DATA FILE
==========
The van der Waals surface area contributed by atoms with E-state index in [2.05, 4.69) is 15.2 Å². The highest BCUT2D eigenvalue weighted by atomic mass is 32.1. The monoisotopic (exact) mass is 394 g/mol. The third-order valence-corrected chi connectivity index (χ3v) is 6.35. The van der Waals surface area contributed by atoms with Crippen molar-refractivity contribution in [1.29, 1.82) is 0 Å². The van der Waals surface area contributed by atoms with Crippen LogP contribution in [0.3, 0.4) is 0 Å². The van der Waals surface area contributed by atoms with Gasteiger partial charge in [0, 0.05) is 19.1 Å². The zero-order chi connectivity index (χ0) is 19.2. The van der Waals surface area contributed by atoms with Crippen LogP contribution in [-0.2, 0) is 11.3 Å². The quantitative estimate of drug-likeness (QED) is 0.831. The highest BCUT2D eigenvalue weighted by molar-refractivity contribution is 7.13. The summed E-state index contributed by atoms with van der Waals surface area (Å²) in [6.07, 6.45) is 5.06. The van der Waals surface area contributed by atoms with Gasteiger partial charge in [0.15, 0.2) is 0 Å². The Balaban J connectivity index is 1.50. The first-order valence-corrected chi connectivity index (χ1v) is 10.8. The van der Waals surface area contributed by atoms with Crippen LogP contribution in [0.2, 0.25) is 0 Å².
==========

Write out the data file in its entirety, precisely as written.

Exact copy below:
The van der Waals surface area contributed by atoms with E-state index in [2.05, 4.69) is 15.2 Å². The highest BCUT2D eigenvalue weighted by atomic mass is 32.1. The monoisotopic (exact) mass is 394 g/mol. The third-order valence-corrected chi connectivity index (χ3v) is 6.35. The van der Waals surface area contributed by atoms with Crippen molar-refractivity contribution in [1.29, 1.82) is 0 Å². The van der Waals surface area contributed by atoms with Crippen LogP contribution in [0.3, 0.4) is 0 Å². The van der Waals surface area contributed by atoms with Gasteiger partial charge in [0, 0.05) is 19.1 Å². The zero-order chi connectivity index (χ0) is 19.2. The van der Waals surface area contributed by atoms with Crippen LogP contribution in [-0.2, 0) is 11.3 Å². The quantitative estimate of drug-likeness (QED) is 0.831. The highest BCUT2D eigenvalue weighted by molar-refractivity contribution is 7.13. The summed E-state index contributed by atoms with van der Waals surface area (Å²) in [6.07, 6.45) is 5.06. The van der Waals surface area contributed by atoms with Gasteiger partial charge in [0.15, 0.2) is 0 Å². The Balaban J connectivity index is 1.50. The first-order valence-corrected chi connectivity index (χ1v) is 10.8. The van der Waals surface area contributed by atoms with Crippen LogP contribution in [0.2, 0.25) is 0 Å².